Summer is here! How about our favorite pork enchiladas and guacamole?
Summer is back!
Our famous EuroCAST-driven pork enchiladas are back!
This is one of our most famous and popular posts, maybe because you get the full skinny on how to make each element taste that much better. And it all winds up being delicious and gorgeous on your table.
And maybe that’s because we make almost all of it from scratch from simple ingredients and serve it right up on the table in the EuroCAST double roaster lid.
Pork for the enchiladas
The pork cut I use is pork loin. Usually you find it boneless, and that's the one you want. (Pork loin roast, strictly, can be either boneless or bone in.) But if you're a vegetarian, just substitute sautéed summer squash or butternut squash, and some cleaned, drained spinach instead. (Frozen spinach can be great, too, but do squeeze out any excess water before using it in the recipe.)
At the end of the day, this enchilada is about its lovely texture and the incredible sauce. You could cover almost anything in the sauce -- that green, lovely, herby sauce -- and make it brazen, sumptuous, and irresistible.
2 trimmed pork loins
4 T. olive oil
Chicken stock sufficient to cover the pork loin
Season your pork loins generously. Seriously. Be a bit extravagant with the S&P.
In your largest EuroCAST Dutch oven, over medium heat sear all sides of the pork loins. This sear holds in the flavors for the next step which is the braising.
When all sides have been seared, add stock to just cover the pork. Increase heat and bring to a boil.
Reduce heat to very low and cover, leaving the top slightly ajar. The stock will reduce. Add a bit of water if it nears the bottom of the pan.
Braise until absolutely fork tender and easy to break apart. 1-1/2-2 hours.
Remove from heat and cover to cool.
Shred cooled pork with two forks in a large mixing bow. Reserve the juices.
At this point you could refrigerate for up to 3 days and assemble the enchiladas then.
Roasted tomatillo sauce
20 tomatillos, husks removed and each scrubbed of sticky residue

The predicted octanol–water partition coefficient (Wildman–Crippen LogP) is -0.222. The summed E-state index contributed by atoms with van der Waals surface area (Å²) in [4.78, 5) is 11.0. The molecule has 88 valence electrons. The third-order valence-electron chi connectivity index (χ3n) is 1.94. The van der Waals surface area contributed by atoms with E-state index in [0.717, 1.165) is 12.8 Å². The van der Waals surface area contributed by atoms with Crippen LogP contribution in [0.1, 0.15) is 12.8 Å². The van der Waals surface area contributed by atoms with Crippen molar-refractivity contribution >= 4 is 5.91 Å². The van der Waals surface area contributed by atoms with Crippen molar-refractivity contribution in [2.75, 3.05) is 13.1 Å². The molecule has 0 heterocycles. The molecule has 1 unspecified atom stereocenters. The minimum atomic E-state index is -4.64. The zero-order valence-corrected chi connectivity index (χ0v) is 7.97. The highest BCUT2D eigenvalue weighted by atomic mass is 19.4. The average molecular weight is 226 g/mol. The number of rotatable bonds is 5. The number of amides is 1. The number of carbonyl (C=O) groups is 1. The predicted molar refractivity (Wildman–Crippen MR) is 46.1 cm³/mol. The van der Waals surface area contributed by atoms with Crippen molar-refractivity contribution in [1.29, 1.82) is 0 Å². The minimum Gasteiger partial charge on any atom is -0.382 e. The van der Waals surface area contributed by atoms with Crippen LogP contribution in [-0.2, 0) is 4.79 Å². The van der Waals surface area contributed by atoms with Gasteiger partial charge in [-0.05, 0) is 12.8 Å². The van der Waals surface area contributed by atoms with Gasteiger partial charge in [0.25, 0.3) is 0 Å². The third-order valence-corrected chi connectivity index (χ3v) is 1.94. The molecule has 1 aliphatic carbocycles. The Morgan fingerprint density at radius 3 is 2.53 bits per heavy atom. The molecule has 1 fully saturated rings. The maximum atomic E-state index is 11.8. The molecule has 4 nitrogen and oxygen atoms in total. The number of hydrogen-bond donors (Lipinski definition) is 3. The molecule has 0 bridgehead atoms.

4-7 Serrano or jalapeño peppers
2 heads of garlic, split
One large whole onion, split
One large bunch cilantro
1/2 cup flat leaf parsley
1/2-1 cup water
Kosher salt and fresh black pepper
On a large baking sheet lined with parchment paper, line up the veggies. Drizzle with olive oil and season with kosher salt.
Roast at 375 degrees Fahrenheit for 1 hour.
Let rest until cool enough to handle.
Press the garlic from its skins and add to a blender along with the tomatillos, their juices, and the onion.
Blitz until smooth.
Add the fresh herbs and blitz briefly.
Add water to the blender bit by bit to create a smooth sauce.
Taste and season.
You gotta have cheese
What's an enchilada without cheese? It's like Billie Holiday with no orchid. An airplane with no wings. Raiders of the Lost Ark with no Harrison Ford and no lost ark.
I use a combination of melty extra sharp cheddar and a crumbly goat's milk cheese such as cojita or feta.
Have these all prepared and handy:
16 corn tortillas
3 cups cheese
Here's how to put them together.
Over an open flame, working one at a time, char the tortillas to soften for easier rolling
1-2 T. tomatillo sauce spread on each tortilla
Repeat until you fill the pan (I used the wonderful EuroCAST double roaster's top).
NOTE: Do not overfill as these are delicate creatures and need to be rolled.
Once you've filled the pan:
Pour 1.5-2 cups tomatillo sauce over the top and nudge it into the nooks and crannies.
Top with cheese.
Bake for 20 minutes at 400 degrees until heated through and the cheese is bubbly and begins to brown.
Serve with sour cream and the pomegranate guacamole.
Let's talk guac.
I love the sprightly zing of pomegranate pips this time of year and I love adding them to all sorts of things. Especially guacamole.
I use a straight-ahead chunky guacamole recipe with the perfect avocados, garlic, onion, salt, and a big squeeze of lemon juice.
You can just make your family's favorite recipe. At the end, fling in some pomegranate pips! It's a lovely and unexpected fall treat.
When it's all done, you have a gorgeous spread and food to thrill the hungriest crowd.